Did Intel Just Confirm Microsoft’s Windows 11 Launch Month?
However, buried within the release notes for the recent driver release was a reference to a potential release window for Windows 11. The release notes include the usual references to Windows 10 operating systems ranging from the October 2018 Update to the most recent May 2021 Update. However, there's a reference to one other operating system at the bottom of the list, which says "Microsoft Windows 11-64 October 2021 Update (21H2)."
This info was first spotted by WindowsLatest, which says that the initial Windows 11 release was developed under the codename Cobalt. In addition, Windows 11 shift away from the twice-yearly "major" updates of Windows 10 to just a single major update in the Fall. That means that the first significant update for Windows 11 will come during the second half of 2022.
If Intel's slip-up is accurate, it would confirm previous reports that alleged an October Windows 11 launch. Screenshots visible during Microsoft’s big Windows 11 announcement hinted at an October 20th launch date, while a Microsoft Teams message in one screenshot read, "Good luck today, Panos! Excited to turn it up to 11... can't wait for October."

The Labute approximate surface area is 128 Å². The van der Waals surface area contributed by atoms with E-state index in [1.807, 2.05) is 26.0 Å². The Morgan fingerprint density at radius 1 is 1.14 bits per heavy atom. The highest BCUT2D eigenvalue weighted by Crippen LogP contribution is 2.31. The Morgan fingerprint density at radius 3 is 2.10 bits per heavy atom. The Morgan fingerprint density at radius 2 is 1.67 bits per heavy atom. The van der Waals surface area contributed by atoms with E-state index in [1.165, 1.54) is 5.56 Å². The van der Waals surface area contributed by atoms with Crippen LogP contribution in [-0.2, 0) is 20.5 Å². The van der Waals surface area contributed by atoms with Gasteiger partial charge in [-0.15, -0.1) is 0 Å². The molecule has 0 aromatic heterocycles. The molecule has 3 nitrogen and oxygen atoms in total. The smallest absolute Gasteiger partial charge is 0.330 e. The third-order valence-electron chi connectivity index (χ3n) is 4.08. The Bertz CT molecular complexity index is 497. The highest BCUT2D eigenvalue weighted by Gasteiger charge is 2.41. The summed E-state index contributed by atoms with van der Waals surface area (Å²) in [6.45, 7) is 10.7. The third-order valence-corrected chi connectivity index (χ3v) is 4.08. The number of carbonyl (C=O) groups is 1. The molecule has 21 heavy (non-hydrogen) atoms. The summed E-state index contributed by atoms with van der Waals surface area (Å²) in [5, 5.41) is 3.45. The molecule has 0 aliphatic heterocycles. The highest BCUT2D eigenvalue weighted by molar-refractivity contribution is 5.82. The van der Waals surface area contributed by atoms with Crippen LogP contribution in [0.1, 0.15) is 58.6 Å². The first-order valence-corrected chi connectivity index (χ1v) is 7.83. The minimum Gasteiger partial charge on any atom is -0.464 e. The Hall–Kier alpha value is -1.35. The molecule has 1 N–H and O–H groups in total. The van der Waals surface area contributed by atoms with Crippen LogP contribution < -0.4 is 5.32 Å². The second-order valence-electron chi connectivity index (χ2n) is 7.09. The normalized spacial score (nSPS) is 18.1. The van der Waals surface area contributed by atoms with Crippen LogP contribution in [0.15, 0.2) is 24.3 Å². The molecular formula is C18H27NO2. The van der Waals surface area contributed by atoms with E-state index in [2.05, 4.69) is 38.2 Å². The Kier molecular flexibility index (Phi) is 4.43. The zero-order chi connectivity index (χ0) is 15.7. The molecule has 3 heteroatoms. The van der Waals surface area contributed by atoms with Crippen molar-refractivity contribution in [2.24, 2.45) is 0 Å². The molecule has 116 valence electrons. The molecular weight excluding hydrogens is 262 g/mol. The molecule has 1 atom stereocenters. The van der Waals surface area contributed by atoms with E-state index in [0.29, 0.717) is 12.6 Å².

However, it should be noted that the Windows 11 launch will take place in at least two stages. The first people to gain access to Window 11 would be customers that purchase new PCs shipping in October and Windows Insiders that would have access to the production build at the same time.
The second stage would come next year with free upgrades to Windows 11 for existing Windows 10-based PCs. "The rollout of the upgrade to Windows 10 devices already in use today will begin in 2022 through the first half of that year," wrote the official Windows Twitter account late last month.
Microsoft isn't the only company with big plans during October. Intel is also rumored to launch its 12th generation Alder Lake Core CPUs around the same time. Windows 11 reportedly has optimizations to extract the most performance out of the new hybrid processors.